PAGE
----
What do you do if your Husband is 4 Different People? Have a partner with Complex PTSD/DID? You are not alone. Part 1: Our Story
Well, actually, John used to be 9 different people, but…we’re working on it. Yes, what was once called Multiple Personality Disorder is real and no, these people are not ‘crazy.’ If anything, they might be the pinnacle of human resilience! Turns out it is a coping mechanism for a severe trauma, or possibly several severe traumas, during childhood. Adults still living with this coping mechanism are the way they are because they managed as children to segregate certain parts of their mind from other parts in order to continue living and functioning normally while simultaneously enduring horribly painful or frightening situations. In many cases this is caused by sexual assault, often by a person who cares for them, but not always. For some it is a result of having to understand neglect. How would a toddler explain to itself why no one seems to love it or care for it? And for some it is the result of a parent becoming suddenly very ill at an age where they are incapable of understanding the nature of illness, the cause of illness and its consequences.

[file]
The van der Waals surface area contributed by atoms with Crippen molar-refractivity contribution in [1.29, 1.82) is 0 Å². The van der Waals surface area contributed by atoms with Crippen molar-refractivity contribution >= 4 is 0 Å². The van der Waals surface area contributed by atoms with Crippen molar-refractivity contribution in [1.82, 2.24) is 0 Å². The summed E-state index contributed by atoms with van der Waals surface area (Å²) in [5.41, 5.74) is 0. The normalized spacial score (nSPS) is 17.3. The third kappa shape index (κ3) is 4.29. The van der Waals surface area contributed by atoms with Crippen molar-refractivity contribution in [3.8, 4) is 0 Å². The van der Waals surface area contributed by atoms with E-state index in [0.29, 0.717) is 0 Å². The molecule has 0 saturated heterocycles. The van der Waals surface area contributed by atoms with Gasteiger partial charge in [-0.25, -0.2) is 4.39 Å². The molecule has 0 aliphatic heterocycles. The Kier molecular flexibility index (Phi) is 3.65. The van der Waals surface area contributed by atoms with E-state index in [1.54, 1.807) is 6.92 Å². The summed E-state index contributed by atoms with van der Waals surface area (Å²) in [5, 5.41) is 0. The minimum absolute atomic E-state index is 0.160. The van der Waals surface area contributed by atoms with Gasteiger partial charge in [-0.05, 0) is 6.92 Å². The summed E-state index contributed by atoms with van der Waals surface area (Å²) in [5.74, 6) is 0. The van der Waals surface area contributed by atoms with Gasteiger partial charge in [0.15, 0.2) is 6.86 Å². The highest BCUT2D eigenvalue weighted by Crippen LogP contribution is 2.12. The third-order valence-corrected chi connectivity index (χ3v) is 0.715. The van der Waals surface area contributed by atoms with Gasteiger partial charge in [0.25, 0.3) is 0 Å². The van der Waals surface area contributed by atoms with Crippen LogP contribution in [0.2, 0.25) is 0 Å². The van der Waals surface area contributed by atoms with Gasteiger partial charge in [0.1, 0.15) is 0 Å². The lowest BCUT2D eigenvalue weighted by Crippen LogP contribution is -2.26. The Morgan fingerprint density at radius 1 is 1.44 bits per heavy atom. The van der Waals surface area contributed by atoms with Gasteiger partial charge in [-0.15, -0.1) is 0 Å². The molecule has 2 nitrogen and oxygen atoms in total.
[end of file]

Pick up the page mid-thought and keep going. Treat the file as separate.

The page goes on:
[For a quick intro to DID, see: http://www.pods-online.org.uk/index.php/information/articles/faqs-dissociation/what-is-dissociative-identity-disorder-did]
In my husband’s case, his trauma was his mother suddenly becoming severely ill with rheumatoid arthritis when his younger brother was born. He was two and all he knew is that he made his mum sick, he didn’t, but we’re working on that, and she stopped being his mum, again, she didn’t, but she was in too much pain to hold a 2 year old and could barely hold her new born. He thought she moved on by being happy with a ‘better baby.’ His brother is many things, a fantastic father of three, a very hard worker, an avid gardener — but ‘a better baby’ is not one of them. Again, we’re working on it.